[A random conversation, somewhere in Uganda]
Do you have a minute? Sit, please, and let me tell you a story.
Would you care for a cup of tea? Two sugars? No, I’m sorry. I’m afraid I don’t have honey. I used to keep some, once… but that was a long time ago. Ah, yes, In this very jar. Honey doesn’t go bad, you know. Or so the elders used to say.
A long time ago, I knew a person who stood at the top of a mountain. That stunningly surreal place where the sky caresses the earth with the softest clouds. You know that place? Yes. You’ve seen it in those “impossible” pictures a thousand times.
She stood at the top of the mountain. And the sky sat on her shoulders. The air was cold and her breath came out in harried fits, but then, after she had rested for a while and the burning pain in her chest had stopped, the sun rose and the world turned into an indescribable vibrancy that took her breath away.
She had smiled as the warm morning sun stroked her face. It had taken her a very, very long time to get there.
“Years.”, she said. “No, decades.”, she clarified. She used to come here often, to read my books. And we talked about everything.
Her dreams started when she was young, eight, if I recall correctly. All she could see when she slept – every single time she closed her eyes – was the sky, endless before her, and the earth, magnificent and still beneath her. And all around her, she saw the glory of life, radiant with the stillness of unsullied beauty.
“If hope had a smell, that is definitely what it would smell like. Victory’s scent… it was the scent of the heaven.” We had laughed at how silly that sounded.
And each day she woke up, barely remembering the dreams. At first, they came back to her in little flashes; fleeting, but breathtaking. It always caught her unaware, and sometimes, she would drift off for a few seconds before something or someone dragged her back into the real world. But then, suddenly, it was all she could see, whether she closed her eyes or not.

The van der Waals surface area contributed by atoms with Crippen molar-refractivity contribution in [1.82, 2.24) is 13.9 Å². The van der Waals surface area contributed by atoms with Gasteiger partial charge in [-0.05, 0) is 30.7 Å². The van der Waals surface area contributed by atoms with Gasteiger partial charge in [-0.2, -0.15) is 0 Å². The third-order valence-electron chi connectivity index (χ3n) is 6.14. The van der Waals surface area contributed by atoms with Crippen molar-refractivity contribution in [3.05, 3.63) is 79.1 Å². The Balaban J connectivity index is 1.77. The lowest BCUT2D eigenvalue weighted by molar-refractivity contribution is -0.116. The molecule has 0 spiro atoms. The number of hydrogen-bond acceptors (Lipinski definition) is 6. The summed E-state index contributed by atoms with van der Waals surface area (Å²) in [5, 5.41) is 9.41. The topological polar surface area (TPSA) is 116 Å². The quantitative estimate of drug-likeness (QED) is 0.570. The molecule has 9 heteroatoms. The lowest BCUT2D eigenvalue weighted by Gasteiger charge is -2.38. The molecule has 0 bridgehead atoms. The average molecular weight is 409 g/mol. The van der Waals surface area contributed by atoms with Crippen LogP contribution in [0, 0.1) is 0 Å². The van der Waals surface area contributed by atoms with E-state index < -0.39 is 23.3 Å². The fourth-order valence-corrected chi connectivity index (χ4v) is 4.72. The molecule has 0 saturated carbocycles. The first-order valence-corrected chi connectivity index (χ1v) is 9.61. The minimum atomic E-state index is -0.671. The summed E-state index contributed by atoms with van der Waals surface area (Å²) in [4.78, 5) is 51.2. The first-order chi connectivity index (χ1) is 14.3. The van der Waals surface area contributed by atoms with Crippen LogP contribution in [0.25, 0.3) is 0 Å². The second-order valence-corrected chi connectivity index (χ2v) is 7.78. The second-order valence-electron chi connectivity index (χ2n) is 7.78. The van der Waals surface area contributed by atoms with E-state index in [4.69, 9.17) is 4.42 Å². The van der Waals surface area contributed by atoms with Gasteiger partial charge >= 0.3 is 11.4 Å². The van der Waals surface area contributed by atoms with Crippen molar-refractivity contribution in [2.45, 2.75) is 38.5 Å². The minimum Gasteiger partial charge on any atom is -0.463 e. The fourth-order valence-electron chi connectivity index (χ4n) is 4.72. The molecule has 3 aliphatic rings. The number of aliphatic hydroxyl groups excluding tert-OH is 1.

And so the dream took her. And she embraced it. She trained hard. She read all the books she could find and took all the challenges there were to take. The dream consumed her like the ancient fires that ravaged the savannah, back when the wildebeest roamed free.
And it burned her alive. Her friends left her. Her family deserted her because, as they say around these parts, “she had lost the plot”. She hadn’t. But she lost everything else in the singular, resolute pursuit of this dream.
Weeks passed by. Months became years and the years, unrelenting, became decades.
And then, one day… she stood at the top of the mountain.
And the sky sat on her shoulders.
The people of her little village gathered at the foot of the mountain, and cheered endlessly, staring in wonder at the girl who now stood at a place they could only see in their own dreams.
Somewhere in the crowd, her friends and family rejoiced along with her, and her mother, crying happy tears, hugged her father a little tighter. They were so proud, they cooed to each other. So very, very proud.
More tea? Oh don’t worry, there’s a full kettle on the stove.
What happened to my friend? She’s out there somewhere, conquering even bigger mountains.
“I’m in Japan! Can you believe it?!” the excitement in her voice was contagious when I called her from the Post Office ten years ago.
Back here at home, she became a local celebrity, and next thing we knew, everyone wanted to climb the mountain, including Mama Okello’s youngest son, Onek. You know, the one with the front-tooth missing. I really worry about that boy; his tooth should have grown back by now.
I apologize. And old man’s mind is as the dragonflies that flit across the flooding streams during the wet season. Why am I telling you this story? I knew you’d ask that.
I see you trekking home, back to your mother’s house at the top of the hill each evening, after a long day serving customers at the dduka near Ssalongo Mukiibi’s food joint. But that man can cook!
You spend a lot of time on your verandah, staring out into the distance. Sometimes for hours on end…
I’m an old man, and all I have left is time, sunsets, stories, and tea. Tea without honey.
But you… you, my friend.
Tell me, what happened to your mountain?